Before I met Stephanie Beyrer, I knew almost nothing about hospice care. About what it was. About what it does. About its meaning and value. But I do now. And let me just say that I am very thankful that I had her assigned as a nurse to me and my family.
I don’t know if what she did in the course of her duties was extraordinary. She was the first hospice nurse I had ever met. But it certainly felt extraordinary to me. During those eventful final 72 hours of my mother’s life, my family felt very well cared for by Stephanie. Her knowledge, her strength, her calmness – in a situation that felt to me like the end of the world – grounded me. It made the inevitable somehow more bearable. And the way she stayed with us, stayed in our house (she could have waited in her car), how she sat at the dining room table with us while we all were waiting for my mother to be taken away – it felt as though I was in the eye of a hurricane, peaceful and safe in the midst of chaos. I am very thankful to her for that.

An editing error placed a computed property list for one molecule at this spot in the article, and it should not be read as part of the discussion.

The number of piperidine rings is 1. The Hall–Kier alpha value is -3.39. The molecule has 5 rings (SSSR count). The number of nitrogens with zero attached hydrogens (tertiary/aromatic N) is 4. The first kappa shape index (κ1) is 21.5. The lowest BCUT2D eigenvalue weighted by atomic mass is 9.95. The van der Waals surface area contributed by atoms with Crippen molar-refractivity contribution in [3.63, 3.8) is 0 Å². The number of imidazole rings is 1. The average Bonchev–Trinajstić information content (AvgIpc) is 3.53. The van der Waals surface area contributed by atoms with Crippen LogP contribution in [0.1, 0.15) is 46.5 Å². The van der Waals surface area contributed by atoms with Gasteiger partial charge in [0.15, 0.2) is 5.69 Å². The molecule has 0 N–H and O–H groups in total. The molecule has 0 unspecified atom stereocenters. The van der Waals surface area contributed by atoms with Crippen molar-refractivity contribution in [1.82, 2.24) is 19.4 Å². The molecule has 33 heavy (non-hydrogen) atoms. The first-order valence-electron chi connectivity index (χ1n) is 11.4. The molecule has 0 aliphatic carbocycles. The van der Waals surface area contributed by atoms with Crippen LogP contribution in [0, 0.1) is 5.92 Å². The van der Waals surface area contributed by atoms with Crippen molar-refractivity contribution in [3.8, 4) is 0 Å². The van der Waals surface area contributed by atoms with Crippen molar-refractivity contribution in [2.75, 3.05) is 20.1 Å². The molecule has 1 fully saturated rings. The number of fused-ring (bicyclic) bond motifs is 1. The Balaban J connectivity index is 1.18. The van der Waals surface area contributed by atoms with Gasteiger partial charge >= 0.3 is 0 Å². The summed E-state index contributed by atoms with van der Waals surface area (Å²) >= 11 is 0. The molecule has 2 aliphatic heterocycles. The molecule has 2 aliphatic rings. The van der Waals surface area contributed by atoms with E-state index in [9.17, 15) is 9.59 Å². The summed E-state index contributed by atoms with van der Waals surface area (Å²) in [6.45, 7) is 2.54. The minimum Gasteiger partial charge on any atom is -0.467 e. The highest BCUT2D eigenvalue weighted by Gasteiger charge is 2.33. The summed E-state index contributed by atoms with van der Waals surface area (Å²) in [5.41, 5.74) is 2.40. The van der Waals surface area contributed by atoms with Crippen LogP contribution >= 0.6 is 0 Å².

I know that the time she spent assisting my family was relatively short. But if the value of a hospice nurse is at all measured by the quality of their compassion, the gift of their spirit, by a grace that steadies us through a process we must all endure, then I would certainly acknowledge her as extraordinary, and I respectfully submit this letter in the hope that her efforts on my family’s behalf can be recognized by her peers.